“He who goes to law holds a wolf by the ears.”

In 1943, the most accomplished lawyer in the Bahamas was the Honourable Alfred Francis Adderley. With 25 years of experience to his credit, Adderley’s legal genius, razor sharp mind and crisp British educated mannerisms assured that when the highly challenging, most high profile cases came along, they were given to him – the best legal mind in the Colony.

A. F. Adderley’s legal expertise was confirmed by the Colony’s executive branch, after it was approved that he, as Assistant Prosecutor and not the lead prosecutor, would present the case for Crown.

After the arrest of scoundrel son-in-law, Alfred de Marigny, for the murder of millionaire, Sir Harry Oakes, (committed sometime between the evening hours of July 7th and early morning hours of 8th July 1943), the Hon. A. F. Adderley, was chosen to be Assistant Prosecutor.

As the trial concluded, its thoroughly unexpected outcome catapulted this haunting murder case to the top spot of incredible crimes in Bahamian history. Despite overwhelming evidence presented in court, aided by the best legal minds and investigators, the murder of Sir Oakes remains unsolved to this very day. The accused, Marie Alfred Fouquereaux de Marigny, was acquitted of all charges by a jury of his peers.

De Marigny’s sensational acquittal reminds of the proverb “He who goes to law holds a wolf by the ears.”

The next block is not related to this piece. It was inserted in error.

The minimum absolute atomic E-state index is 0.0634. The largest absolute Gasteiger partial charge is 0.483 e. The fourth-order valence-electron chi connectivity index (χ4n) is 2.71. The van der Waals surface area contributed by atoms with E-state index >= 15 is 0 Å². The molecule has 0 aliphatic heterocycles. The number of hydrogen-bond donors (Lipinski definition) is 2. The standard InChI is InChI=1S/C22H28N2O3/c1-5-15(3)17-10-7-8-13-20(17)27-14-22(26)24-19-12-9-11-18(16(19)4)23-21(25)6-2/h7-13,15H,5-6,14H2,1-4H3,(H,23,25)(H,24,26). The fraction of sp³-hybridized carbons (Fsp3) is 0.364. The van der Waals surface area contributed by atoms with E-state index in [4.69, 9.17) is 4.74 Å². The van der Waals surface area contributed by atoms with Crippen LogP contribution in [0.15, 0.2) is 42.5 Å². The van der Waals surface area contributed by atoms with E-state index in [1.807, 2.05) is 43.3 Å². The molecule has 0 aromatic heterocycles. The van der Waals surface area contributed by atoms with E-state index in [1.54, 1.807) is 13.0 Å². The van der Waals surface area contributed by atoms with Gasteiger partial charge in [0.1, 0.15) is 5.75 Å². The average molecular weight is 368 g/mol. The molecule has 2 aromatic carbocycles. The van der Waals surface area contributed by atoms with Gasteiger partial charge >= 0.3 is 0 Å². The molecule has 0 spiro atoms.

Full transcript, of A. F. Adderley’s opening statement for the prosecution is presented below.

Adderley’s opening statements were considered to be the most brilliant speech, given at trial, in the history of the Bahamas Bar.

Negro Lawyer A. F. Adderley Opening Statement In Oakes Murder Trial

“May it please Your Honor, Mr Foreman and gentlemen of the jury.

The duty which you are to discharge is the most important and serious, nay, solemn which men can possibly be required by their country to perform. Your duty is to sit in judgement for the purpose of determining a matter the result of which determination hangs the life of a fellow-creature who is charged with the capital offence of “wilful murder,” one of the most serious crimes for which a human being can be charged and tried before his peers.

Marie Alfred Fouquereaux de Marigny is charged with the following offence:

Murder, contrary to Section 335 of the Penal Code (Chapter 60). Particulars of offence being that: Marie Alfred Fouquereaux de Marigny during the night of the 7th and 8th July, 1943, at New Providence, murdered Sir Harry Oakes Bt.